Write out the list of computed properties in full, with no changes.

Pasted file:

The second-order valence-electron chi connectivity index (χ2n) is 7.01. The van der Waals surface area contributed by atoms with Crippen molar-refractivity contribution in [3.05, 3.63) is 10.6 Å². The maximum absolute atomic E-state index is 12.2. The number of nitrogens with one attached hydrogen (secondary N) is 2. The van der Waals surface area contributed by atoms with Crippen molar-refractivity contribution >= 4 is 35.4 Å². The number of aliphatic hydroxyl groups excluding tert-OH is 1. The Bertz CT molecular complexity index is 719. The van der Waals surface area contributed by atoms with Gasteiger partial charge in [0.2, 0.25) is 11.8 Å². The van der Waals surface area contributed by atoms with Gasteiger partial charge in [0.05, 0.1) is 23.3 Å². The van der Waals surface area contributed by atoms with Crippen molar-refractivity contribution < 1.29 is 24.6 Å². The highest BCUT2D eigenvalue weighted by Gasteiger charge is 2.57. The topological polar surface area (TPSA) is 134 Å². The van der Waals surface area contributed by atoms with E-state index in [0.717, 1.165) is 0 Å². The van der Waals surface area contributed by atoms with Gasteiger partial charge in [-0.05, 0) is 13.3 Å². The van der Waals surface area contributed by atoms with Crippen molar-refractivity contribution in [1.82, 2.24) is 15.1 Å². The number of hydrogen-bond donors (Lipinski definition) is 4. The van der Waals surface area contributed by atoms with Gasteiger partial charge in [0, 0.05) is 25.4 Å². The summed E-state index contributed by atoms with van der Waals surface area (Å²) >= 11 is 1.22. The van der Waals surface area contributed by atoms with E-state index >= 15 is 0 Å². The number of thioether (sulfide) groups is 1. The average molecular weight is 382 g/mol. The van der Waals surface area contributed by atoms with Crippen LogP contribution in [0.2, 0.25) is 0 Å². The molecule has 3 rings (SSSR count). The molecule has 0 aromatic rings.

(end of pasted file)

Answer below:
The second-order valence-electron chi connectivity index (χ2n) is 7.01. The van der Waals surface area contributed by atoms with Crippen molar-refractivity contribution in [3.05, 3.63) is 10.6 Å². The maximum absolute atomic E-state index is 12.2. The number of nitrogens with one attached hydrogen (secondary N) is 2. The van der Waals surface area contributed by atoms with Crippen molar-refractivity contribution >= 4 is 35.4 Å². The number of aliphatic hydroxyl groups excluding tert-OH is 1. The Bertz CT molecular complexity index is 719. The van der Waals surface area contributed by atoms with Gasteiger partial charge in [0.2, 0.25) is 11.8 Å². The van der Waals surface area contributed by atoms with Gasteiger partial charge in [0.05, 0.1) is 23.3 Å². The van der Waals surface area contributed by atoms with Crippen molar-refractivity contribution < 1.29 is 24.6 Å². The highest BCUT2D eigenvalue weighted by Gasteiger charge is 2.57. The topological polar surface area (TPSA) is 134 Å². The van der Waals surface area contributed by atoms with E-state index in [0.717, 1.165) is 0 Å². The van der Waals surface area contributed by atoms with Gasteiger partial charge in [-0.05, 0) is 13.3 Å². The van der Waals surface area contributed by atoms with Crippen molar-refractivity contribution in [1.82, 2.24) is 15.1 Å². The number of hydrogen-bond donors (Lipinski definition) is 4. The van der Waals surface area contributed by atoms with Gasteiger partial charge in [0, 0.05) is 25.4 Å². The summed E-state index contributed by atoms with van der Waals surface area (Å²) >= 11 is 1.22. The van der Waals surface area contributed by atoms with E-state index >= 15 is 0 Å². The number of thioether (sulfide) groups is 1. The average molecular weight is 382 g/mol. The van der Waals surface area contributed by atoms with Crippen LogP contribution in [0.2, 0.25) is 0 Å². The molecule has 3 rings (SSSR count). The molecule has 0 aromatic rings.